- Posted on 9th July 2012
- in Dr. Tony Mata, Media Coverage, New Steak, Participating Restaurants
- by stripmin
There’s a new steak in town — the Vegas strip — and it’s vying for a piece of the local action. But is it a contender, or merely a pretender to our beloved hometown cut?
By CLAUDINE KO
Last Updated: 11:08 AM, July 10, 2012
Posted: 11:07 PM, July 9, 2012
Chef Harold Moore is experimenting with a slab of steak inside the kitchen at his contemporary American restaurant Commerce, tucked away on a crooked street in Greenwich Village. He peels off the meat’s clear plastic sheath, which has been used to cook it in a low-temperature water bath, sous-vide style.
“It eats best at rare, but beyond that it gets tough,” says Moore, explaining why he chose this forgiving French technique.
Next, a familiar hiss and crackle erupts as he sears the steak in a hot frying pan, deepening its pallor into a rich molasses. It looks just like a classic New York strip, is just as tender and smells like one, too — only it’s not.
Get ready, New Yorkers. There’s a new meat in town, and it’s called the “Vegas strip.” Billed as a leaner and cheaper alternative to the world-famous New York strip, the shoulder cut is jumping into the ring — and local restaurateurs are betting it’s a winner.
“No one even knows what it is yet, and they want it,” says Pat
LaFrieda Jr., CEO of Pat LaFrieda Meat Purveyors, the sole distributors of the Vegas strip in the tri-state area. Late last month, he received his first 10 cases — roughly 250 pounds — and landed three customers: Moore’s Commerce, where it’s being served with crushed potatoes, chanterelles and old-fashioned bordelaise sauce ($26); Kin Shop in Greenwich Village, where chef Harold Dieterle will sell it as a special, sliced and grilled over a Thai-style salad with chilies, cucumbers, red onions and mint ($25); and Hudson Street’s Red Farm, in its most popular dish, the spicy crispy beef ($16).
“Usually when you get a new cut of meat, it takes months to [catch on],” says LaFrieda. Case in point: The flat iron steak took about three years to gain traction, and when it did, circa 2001, its price doubled.
Since its debut, orders for the Vegas strip have already quintupled.
“Over the past five years, I’ve been playing with off-the-path, obscure muscles,” says Tony Mata, the Texas-based meat scientist who is staking claim to the Vegas-strip discovery. “Then I stumbled onto this one. It is not a cut that has an established identity.”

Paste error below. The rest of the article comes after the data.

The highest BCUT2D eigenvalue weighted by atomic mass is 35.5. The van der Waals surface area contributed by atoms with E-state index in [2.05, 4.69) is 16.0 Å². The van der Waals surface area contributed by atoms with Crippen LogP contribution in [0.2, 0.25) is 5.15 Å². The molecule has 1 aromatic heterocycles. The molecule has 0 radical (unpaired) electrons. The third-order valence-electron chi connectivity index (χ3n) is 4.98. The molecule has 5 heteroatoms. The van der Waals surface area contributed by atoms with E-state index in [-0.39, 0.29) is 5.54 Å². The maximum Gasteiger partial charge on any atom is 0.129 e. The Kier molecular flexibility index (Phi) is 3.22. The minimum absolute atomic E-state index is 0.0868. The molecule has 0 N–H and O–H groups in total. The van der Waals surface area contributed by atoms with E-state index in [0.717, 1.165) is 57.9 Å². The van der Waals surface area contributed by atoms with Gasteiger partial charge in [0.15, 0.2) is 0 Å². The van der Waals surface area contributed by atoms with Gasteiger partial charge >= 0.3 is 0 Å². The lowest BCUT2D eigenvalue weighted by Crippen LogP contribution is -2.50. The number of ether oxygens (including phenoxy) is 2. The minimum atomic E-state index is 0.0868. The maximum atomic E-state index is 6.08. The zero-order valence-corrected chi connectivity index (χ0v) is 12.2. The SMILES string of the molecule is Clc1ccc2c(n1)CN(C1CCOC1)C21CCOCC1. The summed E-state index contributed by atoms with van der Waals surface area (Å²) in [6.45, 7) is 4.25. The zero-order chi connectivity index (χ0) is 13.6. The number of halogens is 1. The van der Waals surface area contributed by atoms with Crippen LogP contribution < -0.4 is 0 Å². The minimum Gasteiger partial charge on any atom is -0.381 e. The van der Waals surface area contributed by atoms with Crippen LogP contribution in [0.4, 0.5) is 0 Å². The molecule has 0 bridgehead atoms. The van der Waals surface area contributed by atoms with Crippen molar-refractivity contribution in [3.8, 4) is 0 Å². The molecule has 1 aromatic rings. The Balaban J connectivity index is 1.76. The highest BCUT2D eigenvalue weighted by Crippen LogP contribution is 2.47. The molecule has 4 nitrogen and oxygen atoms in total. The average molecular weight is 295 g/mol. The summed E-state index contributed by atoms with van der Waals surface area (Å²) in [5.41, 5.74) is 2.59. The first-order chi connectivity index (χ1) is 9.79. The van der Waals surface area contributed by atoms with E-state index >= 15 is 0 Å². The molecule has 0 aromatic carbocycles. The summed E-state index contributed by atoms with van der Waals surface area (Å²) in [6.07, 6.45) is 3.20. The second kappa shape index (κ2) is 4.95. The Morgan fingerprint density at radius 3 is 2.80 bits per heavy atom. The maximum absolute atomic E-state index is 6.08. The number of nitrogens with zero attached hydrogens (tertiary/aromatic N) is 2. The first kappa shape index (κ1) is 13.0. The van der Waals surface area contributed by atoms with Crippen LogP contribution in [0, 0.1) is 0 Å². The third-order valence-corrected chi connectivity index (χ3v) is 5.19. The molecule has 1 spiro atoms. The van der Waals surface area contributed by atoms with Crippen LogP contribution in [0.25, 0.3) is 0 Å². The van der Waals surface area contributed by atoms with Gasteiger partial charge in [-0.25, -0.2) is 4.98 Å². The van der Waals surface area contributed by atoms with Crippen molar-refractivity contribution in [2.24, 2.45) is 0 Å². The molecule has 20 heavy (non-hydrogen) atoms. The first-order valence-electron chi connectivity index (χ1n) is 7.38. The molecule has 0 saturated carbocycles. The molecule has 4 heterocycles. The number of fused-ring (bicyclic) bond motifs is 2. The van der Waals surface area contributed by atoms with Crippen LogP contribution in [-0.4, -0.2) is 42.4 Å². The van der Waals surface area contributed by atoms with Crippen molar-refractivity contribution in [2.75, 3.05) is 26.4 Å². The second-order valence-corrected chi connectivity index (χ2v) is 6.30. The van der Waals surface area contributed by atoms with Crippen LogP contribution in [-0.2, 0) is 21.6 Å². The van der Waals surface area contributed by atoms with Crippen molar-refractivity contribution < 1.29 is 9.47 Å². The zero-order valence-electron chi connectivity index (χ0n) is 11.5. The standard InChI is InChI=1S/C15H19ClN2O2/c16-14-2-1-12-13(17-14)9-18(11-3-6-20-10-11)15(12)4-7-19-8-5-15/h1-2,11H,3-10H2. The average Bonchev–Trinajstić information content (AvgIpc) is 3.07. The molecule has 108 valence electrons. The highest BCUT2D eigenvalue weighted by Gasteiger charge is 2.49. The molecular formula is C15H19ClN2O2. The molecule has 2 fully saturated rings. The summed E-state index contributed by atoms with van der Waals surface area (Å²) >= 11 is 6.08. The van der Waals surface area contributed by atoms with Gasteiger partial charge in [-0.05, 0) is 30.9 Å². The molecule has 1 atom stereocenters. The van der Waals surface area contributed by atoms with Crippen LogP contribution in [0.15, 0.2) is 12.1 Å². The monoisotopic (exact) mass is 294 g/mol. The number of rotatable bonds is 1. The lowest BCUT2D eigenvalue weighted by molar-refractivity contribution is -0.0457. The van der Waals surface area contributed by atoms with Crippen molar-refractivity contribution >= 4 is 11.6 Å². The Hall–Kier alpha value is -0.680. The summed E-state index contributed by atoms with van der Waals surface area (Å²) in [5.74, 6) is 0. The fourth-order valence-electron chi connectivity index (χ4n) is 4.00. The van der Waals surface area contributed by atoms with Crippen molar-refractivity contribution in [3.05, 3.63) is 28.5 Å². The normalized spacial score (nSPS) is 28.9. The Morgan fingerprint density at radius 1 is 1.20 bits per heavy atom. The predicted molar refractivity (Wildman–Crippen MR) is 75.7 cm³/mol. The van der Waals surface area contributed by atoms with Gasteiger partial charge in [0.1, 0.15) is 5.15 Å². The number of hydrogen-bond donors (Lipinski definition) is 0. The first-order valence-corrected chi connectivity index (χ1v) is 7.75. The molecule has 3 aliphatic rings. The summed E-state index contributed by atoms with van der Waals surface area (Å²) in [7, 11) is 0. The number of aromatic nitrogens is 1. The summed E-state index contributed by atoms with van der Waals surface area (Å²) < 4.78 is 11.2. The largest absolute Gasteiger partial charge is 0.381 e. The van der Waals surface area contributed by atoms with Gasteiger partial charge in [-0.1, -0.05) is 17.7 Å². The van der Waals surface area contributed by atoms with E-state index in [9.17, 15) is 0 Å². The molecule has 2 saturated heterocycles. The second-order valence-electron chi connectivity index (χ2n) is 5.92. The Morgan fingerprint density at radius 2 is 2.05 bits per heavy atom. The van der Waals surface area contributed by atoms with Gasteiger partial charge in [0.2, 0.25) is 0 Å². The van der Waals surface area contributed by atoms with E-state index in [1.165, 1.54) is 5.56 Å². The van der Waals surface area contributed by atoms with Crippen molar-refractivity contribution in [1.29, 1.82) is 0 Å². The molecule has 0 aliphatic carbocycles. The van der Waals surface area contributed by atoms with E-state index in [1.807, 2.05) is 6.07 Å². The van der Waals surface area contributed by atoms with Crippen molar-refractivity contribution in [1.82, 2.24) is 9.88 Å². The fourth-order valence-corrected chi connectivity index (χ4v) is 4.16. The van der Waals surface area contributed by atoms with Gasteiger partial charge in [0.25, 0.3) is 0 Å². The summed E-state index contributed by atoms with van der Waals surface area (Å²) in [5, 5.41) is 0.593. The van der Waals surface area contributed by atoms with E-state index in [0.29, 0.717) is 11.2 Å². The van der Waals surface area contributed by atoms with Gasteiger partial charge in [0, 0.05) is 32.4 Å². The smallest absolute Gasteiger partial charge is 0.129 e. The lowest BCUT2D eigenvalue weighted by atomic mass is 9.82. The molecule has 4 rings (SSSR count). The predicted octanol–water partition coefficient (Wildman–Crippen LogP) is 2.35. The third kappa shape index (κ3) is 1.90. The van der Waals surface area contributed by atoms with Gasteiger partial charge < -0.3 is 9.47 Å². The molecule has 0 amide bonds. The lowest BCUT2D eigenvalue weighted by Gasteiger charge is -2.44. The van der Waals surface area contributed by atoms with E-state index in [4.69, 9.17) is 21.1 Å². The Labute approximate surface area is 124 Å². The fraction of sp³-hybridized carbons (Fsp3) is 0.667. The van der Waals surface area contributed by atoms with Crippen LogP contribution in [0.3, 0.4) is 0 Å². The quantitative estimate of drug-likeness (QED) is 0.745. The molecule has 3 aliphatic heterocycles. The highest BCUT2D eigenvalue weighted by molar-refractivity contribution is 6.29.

He won’t reveal the exact muscle, in hopes of patenting the roughly 14-ounce, ¾-inch-thick, yet very lean strip — which he says has tested in labs as having equal tenderness to a New York strip. But he will say it comes from the shoulder area of Black Angus cattle and, in recent history, has been going straight to the grind pile.
Some say it should stay there, pledging their allegiance to the city’s gold standard: the New York strip, a cut from the short loin that is both tender and also richly marbled.
“I’m unimpressed, to say the very least,” says executive chef John Schenk, who sells a 16-oz. boneless New York strip for $45 at Strip House on East 12th Street.
“We’re named after the New York strip. It’s the rock that the Strip House was built upon. I’m dealing with trying to find the greatest, well-marbled prime meats. The Vegas strip steak doesn’t offer anything to me. There was nothing there. I was like, ‘Uh, pass.’ ”
Willie Degel, owner of Uncle Jack’s Steakhouse, says the new Vegas cut amounts to a marketing ploy. “They try to wow and jazz it. I’m a purist. I love my dry-aged beef, and I’m going to sell that.”
Why the need for a new cut? According to LaFrieda, since 2008, the international demand for American prime meats has peaked, and our beef industry is now pushing for economy cuts that utilize all the parts of the cattle.
“The economy cuts that the butchers take home is the trend in beef now,” says LaFrieda.
One of the things that makes the Vegas strip so cost-efficient is that it reaches maximum tenderness after seven days — rather than three weeks for dry-aged prime meats.
“You can’t get a prime steak for less than $40 to $45, whereas you can easily have a 10-ounce. portion of the Vegas strip somewhere in the low $25-and-under range, which is nice,” says Dieterle.
“If it’s anywhere near as tender as a sirloin, I think it’ll be a hit,” says Bill Oliva, the executive chef at venerable Delmonico’s in the Financial District, who plans to try it. “Plus, we have the Grill Room, which is a little bit less expensive, so it might be a perfect fit.”
Still, Moore knows the Vegas strip is a gamble.
“Right now, it’s a sell,” says Moore, who reveals that the steak he’s serving is, in fact, not even a single piece of meat.
Rather, he fuses two strips using a gelatin-like substance derived from sea vegetables to mimic the girth of the Gotham competition. “The New York strip will sell itself. You need no marketing or coaxing. This is offering a beef option to someone looking to spend less money.”
Where else might it be a good fit?
“I hope it has a place in a steakhouse per se,” adds Schenk, “though more like an Applebee’s or a Chili’s.”